Kokomo Tribune; Kokomo, Indiana

April 25, 2014

Former Wagoner doctor Terpstra faces medical board

William Terpstra among four doctors implicated in Wagoner case

By Scott Smith Kokomo Tribune
Kokomo Tribune

---- — A Kokomo doctor made a second promise Thursday not to practice medicine while his criminal case is pending, and the Medical Licensing Board of Indiana declared his medical license inactive.

William Terpstra, one of four doctors accused of distributing narcotics through the Wagoner Medical Clinic, appeared before the state board in Indianapolis to answer a license complaint brought by the Indiana Attorney General’s office.

Terpstra, Dr. Robert Brewer and Drs. Don and Marilyn Wagoner all face felony drug dealing charges in connection with allegations they massively overprescribed prescription narcotics. Five other professionals associated with the clinics also face charges.

Don Wagoner is expected to be the first defendant to go on trial, starting June 13 unless there’s an unexpected delay.

Thursday, lawyers for the state and for Terpstra agreed that proceeding with the licensing hearing could prejudice Terpstra’s right to a fair trial.

“He’s not practicing medicine now; it makes no sense to move forward,” Terpstra’s attorney, Thomas Farlow, told the licensing board.

The licensing board could sanction Terpstra in various ways, up to a permanent revocation of his license to practice in Indiana.

The licensing hearing is separate from the criminal charges against Terpstra, but the testimony in both cases is likely to center around expert opinions on Terpstra’s prescribing practices.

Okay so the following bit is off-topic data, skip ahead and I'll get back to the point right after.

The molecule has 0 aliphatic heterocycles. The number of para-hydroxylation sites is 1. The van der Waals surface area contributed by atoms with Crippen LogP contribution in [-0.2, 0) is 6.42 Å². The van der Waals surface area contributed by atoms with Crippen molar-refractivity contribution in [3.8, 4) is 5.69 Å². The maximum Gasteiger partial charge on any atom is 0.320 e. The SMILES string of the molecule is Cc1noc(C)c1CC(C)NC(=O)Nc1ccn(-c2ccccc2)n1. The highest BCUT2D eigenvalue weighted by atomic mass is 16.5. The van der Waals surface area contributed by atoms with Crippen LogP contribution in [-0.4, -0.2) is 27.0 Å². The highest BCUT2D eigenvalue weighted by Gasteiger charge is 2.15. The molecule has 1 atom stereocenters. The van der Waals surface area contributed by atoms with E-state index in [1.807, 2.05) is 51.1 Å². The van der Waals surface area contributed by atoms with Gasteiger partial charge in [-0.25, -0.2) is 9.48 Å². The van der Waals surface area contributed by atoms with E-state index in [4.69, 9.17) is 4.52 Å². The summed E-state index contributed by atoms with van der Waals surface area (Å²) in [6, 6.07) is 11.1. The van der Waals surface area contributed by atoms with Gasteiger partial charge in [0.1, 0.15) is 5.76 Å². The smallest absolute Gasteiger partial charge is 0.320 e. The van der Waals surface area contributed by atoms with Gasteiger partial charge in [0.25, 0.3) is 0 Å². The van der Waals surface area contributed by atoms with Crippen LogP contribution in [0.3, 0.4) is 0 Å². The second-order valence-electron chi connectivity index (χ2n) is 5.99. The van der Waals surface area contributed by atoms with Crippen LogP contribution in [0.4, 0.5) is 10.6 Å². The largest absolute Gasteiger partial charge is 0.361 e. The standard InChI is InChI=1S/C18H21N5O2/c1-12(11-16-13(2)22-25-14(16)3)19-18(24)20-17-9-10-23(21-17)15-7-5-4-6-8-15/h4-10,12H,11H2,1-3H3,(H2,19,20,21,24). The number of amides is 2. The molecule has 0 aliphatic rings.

Police say overprescription of painkillers, sedatives and other controlled substances at the Wagoner clinics resulted in a rash of overdose deaths, addicted patients and a flood of pills into the community.

Terpstra agreed at Thursday’s license hearing to have the medical board declare his license inactive, as a condition of postponing the hearing. Terpstra already had agreed not to practice medicine, as a condition of his bond in the criminal case.

Farlow and Allen Pope, the lead counsel for the attorney general’s office, both said Terpstra would have been unable to speak in his own defense at the licensing hearing, had the board refused to allow a continuance Thursday.

“Dr. Terpstra expects to be exonerated in [the criminal] matter, and if so, that affects what could happen here [at the licensing hearing],” Farlow said.

The medical board decision to postpone the hearing indefinitely, while Terpstra’s criminal case is pending, also likely means the board will delay hearing licensing complaints against Brewer and the Wagoners.

Brewer is scheduled to go before the medical board next month, and both Wagoners are scheduled for the board’s June meeting.

“If a motion is made [to continue the license hearings] the medical board would consider it, the same way they considered it today,” said Jessica Krug, an attorney with the attorney general’s office.

Scott Smith is on Twitter, @JasonSSmith1, and can be reached at scott.smith@kokomotribune.com